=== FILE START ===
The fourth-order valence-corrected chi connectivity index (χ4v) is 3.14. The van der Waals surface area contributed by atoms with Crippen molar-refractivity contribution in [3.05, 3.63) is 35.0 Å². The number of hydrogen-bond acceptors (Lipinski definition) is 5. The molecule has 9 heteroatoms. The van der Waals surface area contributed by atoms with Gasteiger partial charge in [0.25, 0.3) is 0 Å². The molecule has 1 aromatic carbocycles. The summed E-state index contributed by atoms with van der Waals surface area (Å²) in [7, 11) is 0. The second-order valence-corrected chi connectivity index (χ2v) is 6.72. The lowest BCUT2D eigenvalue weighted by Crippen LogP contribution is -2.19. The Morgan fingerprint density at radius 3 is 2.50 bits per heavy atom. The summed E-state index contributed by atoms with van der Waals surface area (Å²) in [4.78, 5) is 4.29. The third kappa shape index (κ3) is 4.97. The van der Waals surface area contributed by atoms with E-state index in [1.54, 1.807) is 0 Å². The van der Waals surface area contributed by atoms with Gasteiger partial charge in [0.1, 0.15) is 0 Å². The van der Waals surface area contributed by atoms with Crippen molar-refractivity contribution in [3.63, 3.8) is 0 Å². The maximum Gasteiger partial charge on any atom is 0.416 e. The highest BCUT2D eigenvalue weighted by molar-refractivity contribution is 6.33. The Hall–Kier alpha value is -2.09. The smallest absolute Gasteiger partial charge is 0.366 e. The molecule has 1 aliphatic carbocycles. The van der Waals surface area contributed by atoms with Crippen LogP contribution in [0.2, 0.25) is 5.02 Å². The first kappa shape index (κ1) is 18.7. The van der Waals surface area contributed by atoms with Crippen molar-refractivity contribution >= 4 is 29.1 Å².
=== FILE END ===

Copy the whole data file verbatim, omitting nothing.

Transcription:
The fourth-order valence-corrected chi connectivity index (χ4v) is 3.14. The van der Waals surface area contributed by atoms with Crippen molar-refractivity contribution in [3.05, 3.63) is 35.0 Å². The number of hydrogen-bond acceptors (Lipinski definition) is 5. The molecule has 9 heteroatoms. The van der Waals surface area contributed by atoms with Gasteiger partial charge in [0.25, 0.3) is 0 Å². The molecule has 1 aromatic carbocycles. The summed E-state index contributed by atoms with van der Waals surface area (Å²) in [7, 11) is 0. The second-order valence-corrected chi connectivity index (χ2v) is 6.72. The lowest BCUT2D eigenvalue weighted by Crippen LogP contribution is -2.19. The Morgan fingerprint density at radius 3 is 2.50 bits per heavy atom. The summed E-state index contributed by atoms with van der Waals surface area (Å²) in [4.78, 5) is 4.29. The third kappa shape index (κ3) is 4.97. The van der Waals surface area contributed by atoms with E-state index in [1.54, 1.807) is 0 Å². The van der Waals surface area contributed by atoms with Gasteiger partial charge in [0.1, 0.15) is 0 Å². The van der Waals surface area contributed by atoms with Crippen molar-refractivity contribution in [3.63, 3.8) is 0 Å². The maximum Gasteiger partial charge on any atom is 0.416 e. The highest BCUT2D eigenvalue weighted by molar-refractivity contribution is 6.33. The Hall–Kier alpha value is -2.09. The smallest absolute Gasteiger partial charge is 0.366 e. The molecule has 1 aliphatic carbocycles. The van der Waals surface area contributed by atoms with Crippen LogP contribution in [0.2, 0.25) is 5.02 Å². The first kappa shape index (κ1) is 18.7. The van der Waals surface area contributed by atoms with Crippen molar-refractivity contribution >= 4 is 29.1 Å².